EPAL Moves Ahead With RFID Pallet-Tagging Pilot

By Rhea Wessel

The European Pallet Association is successfully using EPC Gen 2 passive RFID tags to track 1,000 pallets in Switzerland, and plans to expand the pilot to additional countries in 2009.

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The European Pallet Association (EPAL), the organization that oversees the production, repair and inspection of more than 500 million so-called EURO pallets each year, is so pleased with its RFID pilot that it is continuing the project beyond its planned termination date, Harry Jacobi, the association’s CEO, told attendees at last week’s RFID Journal LIVE! Europe conference in Prague.

The pilot was designed to test the feasibility of employing radio frequency identification to improve EPAL’s ability to monitor the pallets’ quality, and to explore how the use of RFID could benefit product suppliers and retailers. With the information gained from the implementation, the organization has written a business case for further RFID-based pallet tracking.


Harry Jacobi

“The results are so nice that we decided to continue the project,” Jacobi said, noting his satisfaction with the system’s ability to successfully read 100 percent of the tags, and with the speed at which pallets are identified.

The European Pallet Association began planning the trial in early 2007, then commenced a test of EPC Gen 2-based RFID technology in July 2008. EPAL had originally planned to end the test this month. One of the organization’s partner companies, Holliger Pallet Logistics, affixed EPC Gen 2 passive RFID tags to 1,000 pallets in Switzerland. Holliger was selected because it manufactures, sorts and repairs pallets.

The RFID system tracks pallets as they move throughout Holliger’s facilities. The first read point is after a pallet is produced and fitted with two RFID tags encoded with the same Electronic Product Code (EPC) number (each pallet has two tags so they can be read from either side). Pallets are carried by forklift through a portal reader prior to being shipped to a customer—in this case, retailer Migros. Once the pallets are returned, a forklift moves stacks of pallets through another RFID portal at Holliger’s facilities, to determine which pallets have come back to the facility.

The next read point is after the pallets have moved through Holliger’s automatic sorting machine. Interrogators are mounted along the belt of the machine that determines if the pallets are in a good state of repair. “Qualified” pallets—that is, those in a good state—are then stored for further use, while pallets deemed “unqualified” are moved to the repair area. The EPC number encoded to each pallet’s two tags is associated in the database with repair-status information regarding those pallets. After the pallets are restored, their tags are read once more, and the pallets are registered as qualified.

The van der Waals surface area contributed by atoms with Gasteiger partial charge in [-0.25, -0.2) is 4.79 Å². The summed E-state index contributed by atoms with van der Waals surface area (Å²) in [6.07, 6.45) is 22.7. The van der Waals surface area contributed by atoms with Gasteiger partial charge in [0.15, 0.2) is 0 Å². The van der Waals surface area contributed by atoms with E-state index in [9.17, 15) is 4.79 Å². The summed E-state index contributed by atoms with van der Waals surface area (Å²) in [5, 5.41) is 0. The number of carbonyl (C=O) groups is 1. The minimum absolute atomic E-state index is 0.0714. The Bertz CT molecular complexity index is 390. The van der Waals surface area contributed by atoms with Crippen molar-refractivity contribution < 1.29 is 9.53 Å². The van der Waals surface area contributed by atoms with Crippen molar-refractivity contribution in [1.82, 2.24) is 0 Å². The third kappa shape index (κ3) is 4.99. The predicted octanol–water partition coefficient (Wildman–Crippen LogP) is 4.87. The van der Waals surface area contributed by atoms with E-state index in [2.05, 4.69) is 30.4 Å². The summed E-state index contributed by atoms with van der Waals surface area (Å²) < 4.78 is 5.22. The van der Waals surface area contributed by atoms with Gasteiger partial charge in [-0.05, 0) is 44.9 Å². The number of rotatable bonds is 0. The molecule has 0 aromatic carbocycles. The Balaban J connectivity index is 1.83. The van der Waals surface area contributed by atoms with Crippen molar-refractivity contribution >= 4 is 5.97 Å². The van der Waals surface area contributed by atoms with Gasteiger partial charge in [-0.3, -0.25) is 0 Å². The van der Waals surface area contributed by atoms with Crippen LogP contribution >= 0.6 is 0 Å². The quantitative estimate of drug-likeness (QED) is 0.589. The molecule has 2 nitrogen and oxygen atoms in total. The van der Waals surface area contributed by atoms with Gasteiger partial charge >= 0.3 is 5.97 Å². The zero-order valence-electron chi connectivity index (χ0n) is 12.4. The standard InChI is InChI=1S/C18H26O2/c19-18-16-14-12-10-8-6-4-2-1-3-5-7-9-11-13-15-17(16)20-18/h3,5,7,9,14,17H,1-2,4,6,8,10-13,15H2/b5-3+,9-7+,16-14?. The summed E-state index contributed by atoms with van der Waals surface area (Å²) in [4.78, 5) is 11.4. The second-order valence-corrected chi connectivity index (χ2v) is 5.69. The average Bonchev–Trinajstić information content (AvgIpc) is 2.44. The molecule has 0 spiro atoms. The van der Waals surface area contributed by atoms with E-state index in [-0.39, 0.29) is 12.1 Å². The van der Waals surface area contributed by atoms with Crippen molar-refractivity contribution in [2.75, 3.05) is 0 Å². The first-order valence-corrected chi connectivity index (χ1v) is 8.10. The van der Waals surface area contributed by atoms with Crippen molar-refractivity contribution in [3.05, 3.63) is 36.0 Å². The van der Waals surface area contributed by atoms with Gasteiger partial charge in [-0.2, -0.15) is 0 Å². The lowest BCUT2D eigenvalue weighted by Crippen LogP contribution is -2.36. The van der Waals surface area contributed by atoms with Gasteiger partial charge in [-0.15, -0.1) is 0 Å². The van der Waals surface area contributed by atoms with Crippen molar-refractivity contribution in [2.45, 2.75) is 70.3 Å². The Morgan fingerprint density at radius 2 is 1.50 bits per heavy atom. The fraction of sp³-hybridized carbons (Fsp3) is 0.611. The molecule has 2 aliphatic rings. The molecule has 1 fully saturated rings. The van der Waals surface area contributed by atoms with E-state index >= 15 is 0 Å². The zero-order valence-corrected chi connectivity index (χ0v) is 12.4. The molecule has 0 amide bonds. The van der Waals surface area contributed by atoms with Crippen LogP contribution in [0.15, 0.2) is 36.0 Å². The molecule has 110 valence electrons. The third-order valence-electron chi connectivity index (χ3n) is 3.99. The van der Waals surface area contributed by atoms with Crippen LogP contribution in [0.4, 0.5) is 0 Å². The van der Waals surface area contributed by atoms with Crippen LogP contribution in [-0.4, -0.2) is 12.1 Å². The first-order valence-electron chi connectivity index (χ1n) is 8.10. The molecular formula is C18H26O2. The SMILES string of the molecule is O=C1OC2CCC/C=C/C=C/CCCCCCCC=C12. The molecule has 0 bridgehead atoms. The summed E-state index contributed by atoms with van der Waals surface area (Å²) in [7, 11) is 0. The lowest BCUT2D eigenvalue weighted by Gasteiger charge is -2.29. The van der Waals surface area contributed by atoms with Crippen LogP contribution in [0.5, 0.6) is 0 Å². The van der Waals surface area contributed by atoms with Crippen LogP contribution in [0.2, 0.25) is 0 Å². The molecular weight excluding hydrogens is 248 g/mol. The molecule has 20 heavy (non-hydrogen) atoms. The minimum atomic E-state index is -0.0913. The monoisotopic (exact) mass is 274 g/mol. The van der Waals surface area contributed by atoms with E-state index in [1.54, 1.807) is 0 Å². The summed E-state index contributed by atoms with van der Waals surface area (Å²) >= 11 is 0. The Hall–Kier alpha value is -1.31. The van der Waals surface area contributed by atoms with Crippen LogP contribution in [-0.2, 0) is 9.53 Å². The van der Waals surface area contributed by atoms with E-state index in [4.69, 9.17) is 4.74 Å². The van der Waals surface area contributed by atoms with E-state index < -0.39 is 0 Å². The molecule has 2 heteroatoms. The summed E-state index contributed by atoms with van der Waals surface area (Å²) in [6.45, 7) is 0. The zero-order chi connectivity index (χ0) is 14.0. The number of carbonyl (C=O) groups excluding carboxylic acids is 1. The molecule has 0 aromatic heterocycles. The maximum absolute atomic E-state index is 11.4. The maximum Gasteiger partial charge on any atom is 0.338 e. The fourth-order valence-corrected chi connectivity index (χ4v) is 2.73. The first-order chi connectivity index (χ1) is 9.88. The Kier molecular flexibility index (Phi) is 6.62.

EPAL’s ultimate vision is to utilize RFID to identify each of the 500 million pallets it has in circulation. This would improve its control of production and repair processes, and help the organization have a better overview of the pallets’ locations worldwide. “If we could get insight on the flow of pallets,” Jacobi says, “that would help us open future markets.”

Testing for tag placement on the pallets and the readability of tags, given the pallets’ widely varying contents, was conducted at the European EPC Competence Center (EECC) lab in Germany (see European EPC Competence Center Expanding Its Services).

EPAL tested six types of tags after reviewing 40 possible models. The tags had to be able to withstand temperature variations between -20 degrees Celsius (-4 degrees Fahrenheit) and +80 degrees Celsius (+176 degrees Fahrenheit). The organization tested them in five different positions, and determined that the best position was on the edge of the sideboard, and that each pallet should have two tags—attached to opposite sides of the pallet. It also found that tags—which are located inside a plastic casing, screwed onto the wooden pallets—should not be larger than the height of the cross board.

Readability tests were conducted when the pallets were loaded with aluminum coffee cans and plastic bottles of toilet cleaner. (The presence of metals and liquids can interfere with the transmission of RF signals.)

If the project were expanded to EPAL’s entire pool of pallets, Jacobi told attendees, users of those pallets would benefit from better quality assurance and access to information about a pallet’s repair history. What’s more, EPAL would benefit from being able to determine its worldwide pallet inventory, reduce administrative costs and automate its licensing and invoicing processes.

The next steps for the project, according to Jacobi, include GS1 in Europe‘s launch of the RTI Integrated Pallet Tag Definition Group, which will work to establish the specifications for tagged pallets in other use cases, such as tracking them as they are moved into and out of storage, as well as using them to manage inventory of goods and assets. In addition, EPAL plans to expand the pilot to additional countries, beginning in January 2009. In a six- to nine-month test, EPAL will add read points for pallets in Switzerland and Germany, and perhaps in Italy as well. The organization wants to gain experience collecting RFID data outside of Switzerland, Jacobi said.